Security Centre

Help with lost or stolen cards, fraud and current scams




WHEREVER YOU ARE, WE ARE HERE TO HELP

If your debit card has been lost or stolen, or you suspect that you are a victim of fraud, you can get in touch with us using the contact information below:

24 Hour Help Desk
Tel: +44 (0)1933 543 543

  

LATEST SCAMS

In addition to the generic scams prompted by the coronavirus, listed here, we have provided a list of any specific scams we are aware of. Please click here to find out more.

LATEST SCAMS

PROTECTING YOUR MONEY IS OUR PRIORITY

Our digital age presents every individual and business with new risks, so what can you do to stay safe and protect your wealth at the same time?

As technology advances, fraudsters and cybercriminals become ever more sophisticated. That’s why we’ve created a guide to avoiding failing victim to their illegal activities:
 

  1.  Always keep your bank card and cheque book in safe and separate locations
  2.  Never share your PIN or Online Bank security credentials such as your One Time Password with anyone, even your bank
  3. Create separate and deliberately complex passwords that can’t be guessed for email and bank accounts. Three separate words linked together is a strong option.
  4. Be suspicious of unexpected contact. If in doubt, take five minutes to think about it – if someone is pressurising you it’s almost certainly fraudulent
  5. Take a moment to read about the current scams below so you know what to be aware of


You can read the latest guide from UK Finance by clicking here: Fraud - The Facts 2020
 

DIFFERENT TYPES OF FRAUD

SUSPICIOUS PHONE CALLS

Fraudsters are making calls pretending to be from the police or your bank. The calls can be very convincing, often pretending that fraud has happened on your account to cause panic. Caller ID is not a reliable source, as this can be easily changed to look like a genuine number. Be wary of any caller asking you either to transfer funds to a ‘safe account’, asking for your full passwords or PIN provide your card to a courier who will call at your house Weatherbys Bank will never ask you to do any of the above. If in any doubt, please call us on 01933 543543, preferably from a different phone as landlines can remain connected for a number of seconds after the handset has been replaced.

SUSPICIOUS EMAILS (PHISHING)

Suspicious Emails Fraudsters have been sending fake emails for a number of years. The aim is to get the reader to click on a link, which will either direct the reader to a fake website that looks like a genuine company asking for your card details or may install malware on your device. These emails have vastly improved in quality and can be very difficult to spot. They will pretend to come from well known institutions, such as banks, HMRC, utilities and retailers.

SUSPICIOUS TEXTS

Fraudsters are sending text messages that can look like they have been sent by genuine companies, such as Weatherbys, HMRC, British Airways even your child’s school. The texts can appear in the same text thread as genuine messages, making it very difficult to spot fake ones. The aim is to get the reader to click on a link as with fake emails, which will either direct the reader to a fake website that looks like a genuine company asking for your card details or install malware on your device. If you are concerned you may have provided your bank details to a fraudster, please call us on 01933 543543 as soon as possible, where we will be able to help protect your account.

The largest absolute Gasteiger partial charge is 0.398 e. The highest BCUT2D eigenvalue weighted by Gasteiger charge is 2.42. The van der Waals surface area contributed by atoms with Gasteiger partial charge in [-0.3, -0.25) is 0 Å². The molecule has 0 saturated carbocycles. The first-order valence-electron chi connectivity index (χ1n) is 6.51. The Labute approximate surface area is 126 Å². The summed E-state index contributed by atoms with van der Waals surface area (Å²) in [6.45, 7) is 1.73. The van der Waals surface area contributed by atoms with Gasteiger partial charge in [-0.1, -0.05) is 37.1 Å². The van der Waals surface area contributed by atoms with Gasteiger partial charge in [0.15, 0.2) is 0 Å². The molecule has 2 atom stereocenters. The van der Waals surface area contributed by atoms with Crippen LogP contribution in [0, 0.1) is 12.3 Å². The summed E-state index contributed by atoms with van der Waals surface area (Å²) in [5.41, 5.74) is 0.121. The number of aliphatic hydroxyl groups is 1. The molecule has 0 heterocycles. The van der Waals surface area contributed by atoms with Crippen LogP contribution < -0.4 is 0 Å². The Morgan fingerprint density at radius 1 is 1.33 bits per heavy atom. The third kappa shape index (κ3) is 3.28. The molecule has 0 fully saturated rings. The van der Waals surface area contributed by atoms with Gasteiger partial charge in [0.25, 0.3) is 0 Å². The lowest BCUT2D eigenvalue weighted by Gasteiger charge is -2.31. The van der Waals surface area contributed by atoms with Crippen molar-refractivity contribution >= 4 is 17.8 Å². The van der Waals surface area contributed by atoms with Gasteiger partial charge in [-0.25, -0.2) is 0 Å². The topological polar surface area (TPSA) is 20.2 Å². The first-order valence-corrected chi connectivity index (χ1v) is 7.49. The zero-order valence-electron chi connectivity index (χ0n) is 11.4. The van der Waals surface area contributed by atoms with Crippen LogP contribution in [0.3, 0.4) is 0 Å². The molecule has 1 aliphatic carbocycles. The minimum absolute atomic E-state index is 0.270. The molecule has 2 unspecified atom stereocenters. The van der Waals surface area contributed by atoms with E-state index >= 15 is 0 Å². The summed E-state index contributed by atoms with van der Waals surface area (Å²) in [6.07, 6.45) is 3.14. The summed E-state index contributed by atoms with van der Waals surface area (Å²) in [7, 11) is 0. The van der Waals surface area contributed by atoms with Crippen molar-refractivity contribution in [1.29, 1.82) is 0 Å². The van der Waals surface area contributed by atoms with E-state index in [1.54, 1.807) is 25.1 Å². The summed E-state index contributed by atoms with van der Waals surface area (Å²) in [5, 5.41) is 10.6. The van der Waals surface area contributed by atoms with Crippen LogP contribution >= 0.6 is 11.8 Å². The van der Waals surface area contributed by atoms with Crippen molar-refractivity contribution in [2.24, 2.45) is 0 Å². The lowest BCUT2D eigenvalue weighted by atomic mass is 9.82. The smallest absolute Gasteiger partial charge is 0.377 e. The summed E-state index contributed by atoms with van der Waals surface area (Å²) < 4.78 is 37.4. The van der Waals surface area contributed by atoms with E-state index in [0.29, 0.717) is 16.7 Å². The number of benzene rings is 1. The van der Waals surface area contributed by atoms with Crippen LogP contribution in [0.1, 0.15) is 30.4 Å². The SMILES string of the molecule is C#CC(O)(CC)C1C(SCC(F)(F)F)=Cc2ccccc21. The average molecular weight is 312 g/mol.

WEBSITES

Be cautious about the sites you visit. There are thousands of websites out there that provide false information and that might redirect you to malicious links, giving hackers access to your most valuable data. If you spot a great online offer which is “too good to be true”, you might be tempted to say “yes” instantly. To prevent this have antivirus software and a firewall installed on your computer and keep it up to date.

Telephone and Internet Service Provider Impersonation

Fraudsters are making phone calls pretending to be from well known telephone or internet service providers, claiming there is an issue with your service, router or device. Victims have been tricked into providing their bank details with the promise of a refund or have had malware installed.

Computer firms will not make unsolicited calls to help fix your computer. If the call is unexpected, call your service provider on a number you know to be correct. Keep your devices secure by using the latest software updates and anti-virus software.

Invoice Fraud

This is a simple scam that has resulted in many victims losing thousands of pounds continues to target both companies and individuals.

The fraudster tricks the victim into paying them rather than the supplier by changing the bank account payee details of a genuine supplier. It may be a payment that is expected, or a new payment request. Usually the fraudster has researched enough information to make this seem convincing.   Always verify any changes with the supplier using established details.

The request can be received by email, phone, letter or even look like an internal email.

HMRC Impersonation

Fraudsters are sending emails, texts and making calls pretending to be from HMRC either demanding payment or offering refunds.

HMRC never send notifications of a tax rebate or ask you to disclose personal or payment information by email or text message. Forward suspicious emails and details of suspicious phone calls to HMRC’s phishing team using the following email address: phishing@hmrc.gsi.gov.uk

If HMRC needs to contact you about anything confidential they’ll reply by phone or post.

BANKING HELP & SUPPORT

Helping you make the most of banking with Weatherbys; FAQs, FSCS Information, Switch Guarantee and Making a Complaint.

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